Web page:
Western Hemisphere Region

Rising Challenges

April 2014

Reports and Related Links:

Growth across Latin America and the Caribbean is expected to remain subdued at 2½ percent in 2014. The firming recovery in the advanced economies will support export activity, but this positive impulse is likely to be offset in many countries by the impact of lower commodity prices, tighter external financing conditions, and domestic supply bottlenecks. Renewed volatility in financial markets and a sharper-than-expected decline in commodity prices represent distinct downside risks. Faced with these challenges, policymakers should seek to preserve credible policy frameworks and ensure sufficient buffers to cope with adverse shocks. For fiscal policy, a neutral to tighter stance will be appropriate in most countries, while exchange rate flexibility and proactive supervision of the financial system should serve as the principal defenses against external volatility. To boost medium-term growth prospects, further efforts are needed to raise infrastructure investment, improve educational outcomes, and enhance the business environment.


Executive Summary
1.  The United States, Canada, and the World: Outlook and Policy Challenges
  Global Backdrop: Strengthening Growth, but Downside Risks Remain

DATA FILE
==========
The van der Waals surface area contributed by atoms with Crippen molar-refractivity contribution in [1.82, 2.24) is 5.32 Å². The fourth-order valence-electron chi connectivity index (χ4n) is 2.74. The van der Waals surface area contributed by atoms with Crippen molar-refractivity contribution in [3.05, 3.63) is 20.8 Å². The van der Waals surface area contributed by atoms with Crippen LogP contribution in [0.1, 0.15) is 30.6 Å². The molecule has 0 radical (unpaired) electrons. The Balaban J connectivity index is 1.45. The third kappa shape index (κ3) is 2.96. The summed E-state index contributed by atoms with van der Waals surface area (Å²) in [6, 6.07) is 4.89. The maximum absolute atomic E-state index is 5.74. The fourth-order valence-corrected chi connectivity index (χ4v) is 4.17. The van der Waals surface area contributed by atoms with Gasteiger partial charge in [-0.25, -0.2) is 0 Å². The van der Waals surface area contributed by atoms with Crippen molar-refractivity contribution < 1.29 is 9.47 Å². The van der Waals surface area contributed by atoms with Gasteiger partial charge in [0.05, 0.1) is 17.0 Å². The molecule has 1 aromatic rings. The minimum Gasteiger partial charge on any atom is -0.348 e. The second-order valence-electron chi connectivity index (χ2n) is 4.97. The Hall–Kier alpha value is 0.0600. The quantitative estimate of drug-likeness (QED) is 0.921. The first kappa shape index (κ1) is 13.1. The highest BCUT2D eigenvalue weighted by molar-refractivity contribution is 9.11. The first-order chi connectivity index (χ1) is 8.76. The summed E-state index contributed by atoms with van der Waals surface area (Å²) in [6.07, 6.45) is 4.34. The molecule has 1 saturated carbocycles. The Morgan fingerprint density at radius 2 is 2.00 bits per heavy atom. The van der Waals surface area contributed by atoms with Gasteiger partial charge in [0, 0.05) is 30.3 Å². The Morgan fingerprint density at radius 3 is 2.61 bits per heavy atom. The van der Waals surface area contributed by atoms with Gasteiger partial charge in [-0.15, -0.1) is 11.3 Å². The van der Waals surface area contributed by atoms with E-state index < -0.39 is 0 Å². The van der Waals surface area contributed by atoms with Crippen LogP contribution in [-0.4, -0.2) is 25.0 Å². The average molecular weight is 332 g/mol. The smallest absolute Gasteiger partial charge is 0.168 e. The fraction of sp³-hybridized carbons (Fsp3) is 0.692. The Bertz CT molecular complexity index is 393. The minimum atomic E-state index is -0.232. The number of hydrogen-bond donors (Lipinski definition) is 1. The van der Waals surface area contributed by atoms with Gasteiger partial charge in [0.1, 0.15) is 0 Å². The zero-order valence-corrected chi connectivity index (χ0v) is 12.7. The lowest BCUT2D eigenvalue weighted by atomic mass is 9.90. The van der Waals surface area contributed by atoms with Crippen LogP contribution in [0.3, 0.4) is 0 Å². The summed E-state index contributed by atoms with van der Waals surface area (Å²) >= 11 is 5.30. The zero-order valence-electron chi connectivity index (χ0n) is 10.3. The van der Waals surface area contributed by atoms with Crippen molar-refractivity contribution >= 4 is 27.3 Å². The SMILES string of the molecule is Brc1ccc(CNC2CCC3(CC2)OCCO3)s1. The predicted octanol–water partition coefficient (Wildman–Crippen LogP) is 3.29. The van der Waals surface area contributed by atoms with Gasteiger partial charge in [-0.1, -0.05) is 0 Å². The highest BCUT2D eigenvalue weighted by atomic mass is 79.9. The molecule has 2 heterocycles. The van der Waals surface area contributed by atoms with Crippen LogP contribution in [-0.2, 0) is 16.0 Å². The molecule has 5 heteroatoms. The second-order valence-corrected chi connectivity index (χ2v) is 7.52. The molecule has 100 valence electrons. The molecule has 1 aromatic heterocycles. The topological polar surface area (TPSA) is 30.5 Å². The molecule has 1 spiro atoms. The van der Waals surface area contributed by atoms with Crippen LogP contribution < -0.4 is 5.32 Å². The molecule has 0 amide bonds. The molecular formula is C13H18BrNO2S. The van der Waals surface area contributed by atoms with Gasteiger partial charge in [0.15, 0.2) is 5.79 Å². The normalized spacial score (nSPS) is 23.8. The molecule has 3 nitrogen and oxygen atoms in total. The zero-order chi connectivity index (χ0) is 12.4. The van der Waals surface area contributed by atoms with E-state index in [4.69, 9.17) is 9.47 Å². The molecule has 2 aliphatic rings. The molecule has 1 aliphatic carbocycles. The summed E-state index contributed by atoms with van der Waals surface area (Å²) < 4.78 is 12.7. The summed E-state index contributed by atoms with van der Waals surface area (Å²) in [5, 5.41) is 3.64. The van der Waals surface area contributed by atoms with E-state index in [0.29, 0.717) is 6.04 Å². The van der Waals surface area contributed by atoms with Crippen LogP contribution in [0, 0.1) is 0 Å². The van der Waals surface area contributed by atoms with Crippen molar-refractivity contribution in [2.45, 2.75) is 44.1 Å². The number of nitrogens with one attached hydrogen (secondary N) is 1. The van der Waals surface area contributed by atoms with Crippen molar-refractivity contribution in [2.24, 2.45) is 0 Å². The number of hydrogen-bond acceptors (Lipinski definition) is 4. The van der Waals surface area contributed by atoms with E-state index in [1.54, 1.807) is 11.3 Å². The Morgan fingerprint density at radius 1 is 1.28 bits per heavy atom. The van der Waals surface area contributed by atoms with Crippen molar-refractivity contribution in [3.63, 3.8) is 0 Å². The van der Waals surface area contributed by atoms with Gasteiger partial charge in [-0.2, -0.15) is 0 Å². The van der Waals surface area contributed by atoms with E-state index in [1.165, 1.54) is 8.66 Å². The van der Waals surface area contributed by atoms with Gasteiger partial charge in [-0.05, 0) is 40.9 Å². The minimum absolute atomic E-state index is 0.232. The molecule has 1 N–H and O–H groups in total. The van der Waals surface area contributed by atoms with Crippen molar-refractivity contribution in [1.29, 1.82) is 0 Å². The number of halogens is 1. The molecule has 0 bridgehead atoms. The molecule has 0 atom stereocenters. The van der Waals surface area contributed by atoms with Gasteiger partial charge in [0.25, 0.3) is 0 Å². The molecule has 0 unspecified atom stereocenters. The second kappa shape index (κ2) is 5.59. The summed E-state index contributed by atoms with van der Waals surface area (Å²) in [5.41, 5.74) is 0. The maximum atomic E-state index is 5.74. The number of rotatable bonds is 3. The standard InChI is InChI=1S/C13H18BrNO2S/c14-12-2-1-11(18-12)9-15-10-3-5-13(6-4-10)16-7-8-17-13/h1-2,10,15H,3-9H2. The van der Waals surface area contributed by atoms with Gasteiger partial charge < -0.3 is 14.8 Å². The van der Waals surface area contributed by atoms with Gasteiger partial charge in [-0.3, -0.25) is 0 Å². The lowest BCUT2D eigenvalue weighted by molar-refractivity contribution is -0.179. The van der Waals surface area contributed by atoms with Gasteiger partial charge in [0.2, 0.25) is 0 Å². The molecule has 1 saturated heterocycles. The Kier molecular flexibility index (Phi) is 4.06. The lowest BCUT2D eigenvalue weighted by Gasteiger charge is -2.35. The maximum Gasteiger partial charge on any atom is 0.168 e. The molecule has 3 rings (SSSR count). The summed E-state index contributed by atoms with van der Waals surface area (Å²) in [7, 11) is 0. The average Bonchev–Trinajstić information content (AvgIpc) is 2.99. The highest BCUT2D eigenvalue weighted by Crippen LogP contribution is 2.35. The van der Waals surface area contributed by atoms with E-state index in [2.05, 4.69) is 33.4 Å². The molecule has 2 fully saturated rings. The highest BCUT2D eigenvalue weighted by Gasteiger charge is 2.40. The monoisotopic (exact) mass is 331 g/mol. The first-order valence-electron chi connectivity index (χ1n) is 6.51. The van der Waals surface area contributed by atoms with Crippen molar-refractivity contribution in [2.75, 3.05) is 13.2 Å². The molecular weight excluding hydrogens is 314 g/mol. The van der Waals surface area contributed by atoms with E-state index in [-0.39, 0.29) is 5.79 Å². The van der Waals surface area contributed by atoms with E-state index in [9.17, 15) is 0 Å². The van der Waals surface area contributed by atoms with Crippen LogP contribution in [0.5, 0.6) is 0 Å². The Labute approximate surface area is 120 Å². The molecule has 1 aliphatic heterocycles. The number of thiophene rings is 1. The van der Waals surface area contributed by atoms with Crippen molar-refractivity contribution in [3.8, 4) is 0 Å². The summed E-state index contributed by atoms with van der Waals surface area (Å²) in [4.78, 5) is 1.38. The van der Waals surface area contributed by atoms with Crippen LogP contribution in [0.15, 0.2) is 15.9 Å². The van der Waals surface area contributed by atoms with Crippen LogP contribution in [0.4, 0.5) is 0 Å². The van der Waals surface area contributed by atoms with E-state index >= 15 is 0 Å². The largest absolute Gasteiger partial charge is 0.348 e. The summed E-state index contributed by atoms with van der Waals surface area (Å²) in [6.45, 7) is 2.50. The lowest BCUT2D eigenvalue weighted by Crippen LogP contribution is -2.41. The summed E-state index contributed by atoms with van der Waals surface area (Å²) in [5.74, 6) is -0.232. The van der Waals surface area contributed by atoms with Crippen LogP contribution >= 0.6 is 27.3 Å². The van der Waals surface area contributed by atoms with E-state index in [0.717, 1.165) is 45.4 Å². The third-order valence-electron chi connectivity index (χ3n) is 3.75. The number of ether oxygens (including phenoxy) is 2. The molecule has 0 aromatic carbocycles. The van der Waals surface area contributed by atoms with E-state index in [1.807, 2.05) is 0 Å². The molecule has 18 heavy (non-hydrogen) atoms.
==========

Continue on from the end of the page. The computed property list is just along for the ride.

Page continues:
The United States: Recovery Gaining Ground, Momentum to Continue
  Canada: Facing a Challenging Rebalancing in Growth
2. Outlook and Policy Challenges for Latin America and the Caribbean
  Financially Integrated Economies
  Other Commodity Exporters
  Central America, Panama, and the Dominican Republic
  The Caribbean
  Annex 2.1. Data Disclaimer
3. Taper Tantrum or Tedium: How Will the Normalization of U.S. Monetary Policy Affect Latin America and the Caribbean?
  Spillover Channels
  Sensitivity of Bond Yields to U.S. Monetary Shocks
  A Capital Flow Perspective
  Illustrative Results from a Full-Fledged Macro Model
  Policy Implications
4. After the Boom—Commodity Prices and Economic Growth in Latin America and the Caribbean
  The Commodity Boom in LAC and Its Aftermath
  Growth in LAC after the Commodity Boom
  Annex 4.1. Technical Details
5. Has Fiscal Policy Become More Countercyclical in Latin America?
  Regression Results
  The Quality of Fiscal Policy
  Annex 5.1. Summary of Empirical Literature
List of Country Abbreviations
New Publications from the Western Hemisphere Department
1.1 Recent Trends in the U.S. Labor Force: The Role of the Hispanic Population
1.2 Unconventional Energy Boom in North America: Macroeconomic Implications and Challenges
2.1 Taking the Pulse: Leverage and Debt Servicing Capacity among Firms in Latin America
2.2 Potential Spillovers from Argentina and Venezuela
2.3 Energy Subsidies in Latin America and the Caribbean